Acom­plex Duet

India Today - - MAIL - by S. Saadiq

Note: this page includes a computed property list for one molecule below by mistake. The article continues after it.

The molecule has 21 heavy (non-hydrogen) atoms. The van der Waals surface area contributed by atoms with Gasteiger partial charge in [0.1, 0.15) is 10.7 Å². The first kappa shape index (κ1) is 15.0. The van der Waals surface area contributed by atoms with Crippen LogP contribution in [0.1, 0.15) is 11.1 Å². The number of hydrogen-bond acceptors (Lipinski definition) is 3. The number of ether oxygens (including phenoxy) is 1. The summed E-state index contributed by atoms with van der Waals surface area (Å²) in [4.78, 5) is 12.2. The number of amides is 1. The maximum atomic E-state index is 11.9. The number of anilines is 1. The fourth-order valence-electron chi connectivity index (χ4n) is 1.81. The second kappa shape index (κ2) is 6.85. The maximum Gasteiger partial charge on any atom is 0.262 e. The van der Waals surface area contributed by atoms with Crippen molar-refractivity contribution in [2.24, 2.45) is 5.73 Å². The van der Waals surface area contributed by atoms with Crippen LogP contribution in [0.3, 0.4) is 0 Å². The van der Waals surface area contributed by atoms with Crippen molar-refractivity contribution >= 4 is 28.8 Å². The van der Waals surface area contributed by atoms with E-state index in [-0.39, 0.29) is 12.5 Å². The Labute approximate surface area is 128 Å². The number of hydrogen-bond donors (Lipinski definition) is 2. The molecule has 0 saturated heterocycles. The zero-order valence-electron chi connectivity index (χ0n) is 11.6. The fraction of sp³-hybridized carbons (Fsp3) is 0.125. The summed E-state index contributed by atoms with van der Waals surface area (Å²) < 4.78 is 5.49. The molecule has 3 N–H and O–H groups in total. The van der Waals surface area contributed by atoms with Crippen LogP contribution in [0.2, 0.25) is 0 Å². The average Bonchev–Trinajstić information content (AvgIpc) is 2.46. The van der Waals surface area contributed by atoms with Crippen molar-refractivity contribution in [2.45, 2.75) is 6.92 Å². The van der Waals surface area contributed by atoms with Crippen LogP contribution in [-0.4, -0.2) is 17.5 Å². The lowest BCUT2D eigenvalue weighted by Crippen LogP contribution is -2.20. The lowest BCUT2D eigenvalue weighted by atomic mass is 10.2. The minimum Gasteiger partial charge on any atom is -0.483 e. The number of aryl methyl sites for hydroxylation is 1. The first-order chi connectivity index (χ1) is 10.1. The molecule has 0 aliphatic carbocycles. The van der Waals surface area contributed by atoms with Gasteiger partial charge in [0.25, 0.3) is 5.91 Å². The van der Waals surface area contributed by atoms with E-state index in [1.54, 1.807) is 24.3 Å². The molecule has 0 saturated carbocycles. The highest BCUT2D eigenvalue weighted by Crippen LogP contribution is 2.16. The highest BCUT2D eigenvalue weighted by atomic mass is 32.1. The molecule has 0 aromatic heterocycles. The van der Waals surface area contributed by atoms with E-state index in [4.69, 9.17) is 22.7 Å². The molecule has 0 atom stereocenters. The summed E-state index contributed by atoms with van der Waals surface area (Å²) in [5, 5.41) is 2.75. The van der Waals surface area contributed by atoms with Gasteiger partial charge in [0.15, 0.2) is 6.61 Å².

Indira Parthasarthi’s new play Au­rangzeb mounted the stage for the first time early in Novem­ber, not in the orig­i­nal Tamil but in Suren­dra Gu­lati’s Hin­dus­tani trans­la­tion. The per­form­ing group was Agre­dot, the di­rec­tor M.K. Raina and the venue the Fine Arts The­atre, New Delhi. An English ver­sion of the play ap­peared in the er­ratic the­atre mag­a­zine En­act in Au­gust 1974. The drama is wo­ven around a se­ries of con­fronta­tions both per­sonal and ide­o­log­i­cal, be­tween Dara Shikoh and Au­rangzeb, Shah­je­han and Au­rangzeb, Ja­ha­nara and Rosha­nara. The play­wright knows his his­tory well and the rep­re­sen­ta­tion of the var­i­ous con­flicts and hap­pen­ings is faith­fully wrought. Bas­ing him­self on the premise of pa­ter­nal dis­crim­i­na­tion in their child­hood, Parthasarthi por­trays the favoured Dara as awarm and hu­mane philoso­pher, a scholar with dreams of a sec­u­lar Hin­dus­tani and ne­glected Au­rangzeb as the cal­cu­lat­ing re­li­gious fa­natic whose one am­bi­tion is to cre­ate “one Hin­dus­tan with one lan­guage and one re­li­gion”. The open­ing con­ver­sa­tion be­tween two soldiers not only de­scribes the ri­val po­si­tions but also in­di­cates the in­evitable end.


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